Investigation of interfacial bonding in banana fiber-reinforced composites : ascribing global economic value to unique renewable resources in developing countries.
Access rightsWorldwide access
Weed, Joshua D.
MetadataShow full item record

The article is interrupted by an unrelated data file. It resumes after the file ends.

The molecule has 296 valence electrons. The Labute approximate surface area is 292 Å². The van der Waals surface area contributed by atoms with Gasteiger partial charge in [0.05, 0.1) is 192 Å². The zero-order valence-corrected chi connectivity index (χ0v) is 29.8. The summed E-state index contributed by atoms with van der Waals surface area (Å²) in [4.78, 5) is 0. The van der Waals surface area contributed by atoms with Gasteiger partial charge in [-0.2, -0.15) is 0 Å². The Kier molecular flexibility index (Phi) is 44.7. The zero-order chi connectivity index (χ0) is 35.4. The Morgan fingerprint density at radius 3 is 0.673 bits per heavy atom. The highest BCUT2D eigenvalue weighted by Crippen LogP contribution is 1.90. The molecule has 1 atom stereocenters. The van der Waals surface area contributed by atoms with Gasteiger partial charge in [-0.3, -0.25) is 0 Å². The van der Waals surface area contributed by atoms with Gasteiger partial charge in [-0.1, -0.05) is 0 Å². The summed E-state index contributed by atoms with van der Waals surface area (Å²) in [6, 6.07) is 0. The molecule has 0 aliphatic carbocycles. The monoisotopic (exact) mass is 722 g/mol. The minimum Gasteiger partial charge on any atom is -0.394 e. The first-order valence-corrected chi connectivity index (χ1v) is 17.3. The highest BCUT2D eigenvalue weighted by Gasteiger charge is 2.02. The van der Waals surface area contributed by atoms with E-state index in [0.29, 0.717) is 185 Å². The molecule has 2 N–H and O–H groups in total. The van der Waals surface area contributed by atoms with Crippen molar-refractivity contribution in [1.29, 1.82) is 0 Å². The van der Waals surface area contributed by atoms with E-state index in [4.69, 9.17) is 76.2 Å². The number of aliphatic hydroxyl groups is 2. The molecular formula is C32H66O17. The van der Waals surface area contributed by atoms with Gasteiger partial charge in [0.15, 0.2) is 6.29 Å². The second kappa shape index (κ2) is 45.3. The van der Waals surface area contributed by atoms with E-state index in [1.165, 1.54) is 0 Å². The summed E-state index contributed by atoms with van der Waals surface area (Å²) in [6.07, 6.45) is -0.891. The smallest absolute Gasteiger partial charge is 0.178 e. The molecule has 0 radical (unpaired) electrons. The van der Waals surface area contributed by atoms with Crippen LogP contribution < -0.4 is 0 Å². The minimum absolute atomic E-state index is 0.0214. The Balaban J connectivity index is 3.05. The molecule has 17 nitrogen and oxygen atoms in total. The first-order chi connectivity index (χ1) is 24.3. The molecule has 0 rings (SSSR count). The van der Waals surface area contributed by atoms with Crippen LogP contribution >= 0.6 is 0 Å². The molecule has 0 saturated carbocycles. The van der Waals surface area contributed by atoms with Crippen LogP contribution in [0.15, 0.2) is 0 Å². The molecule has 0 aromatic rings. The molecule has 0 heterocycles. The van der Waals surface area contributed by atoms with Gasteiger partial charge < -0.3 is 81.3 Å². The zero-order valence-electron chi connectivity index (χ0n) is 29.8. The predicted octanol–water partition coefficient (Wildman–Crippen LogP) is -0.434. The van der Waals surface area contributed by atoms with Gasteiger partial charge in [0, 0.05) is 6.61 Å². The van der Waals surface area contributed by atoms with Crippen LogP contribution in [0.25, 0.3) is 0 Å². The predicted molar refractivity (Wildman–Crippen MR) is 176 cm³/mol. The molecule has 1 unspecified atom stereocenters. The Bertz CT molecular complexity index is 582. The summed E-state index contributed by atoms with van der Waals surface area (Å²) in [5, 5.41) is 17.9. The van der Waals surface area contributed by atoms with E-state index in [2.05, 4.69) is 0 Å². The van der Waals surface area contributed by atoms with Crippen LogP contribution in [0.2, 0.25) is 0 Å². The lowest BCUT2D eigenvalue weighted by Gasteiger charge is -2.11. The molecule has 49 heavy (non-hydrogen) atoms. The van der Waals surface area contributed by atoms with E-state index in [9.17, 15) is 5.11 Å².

Natural fibers have increased in popularity in the polymer composite industry, due to the steady rise of consumer pressure for biodegradable and environmentally-friendly products. However, the organic nature of these natural fibers causes poor interfacial bonding with the majority of thermoplastic polymers. As a result, the benefits of the increased composite stiffness and strength are greatly reduced. In order to increase this interfacial bonding, a variety of surface and chemical treatments have been explored, including fiber treatments such as alkaline and silane treatments as well as polymer additives such as maleic anhydride. This study seeks to compare the effectiveness of these treatments on the interfacial bonding as well as their effect on the mechanical properties of the fiber reinforced composite. Results reveal an increase in bonding and some benefit to the final composite properties for all treatments studied, though silane and maleic anhydride stand out as optimal treatment.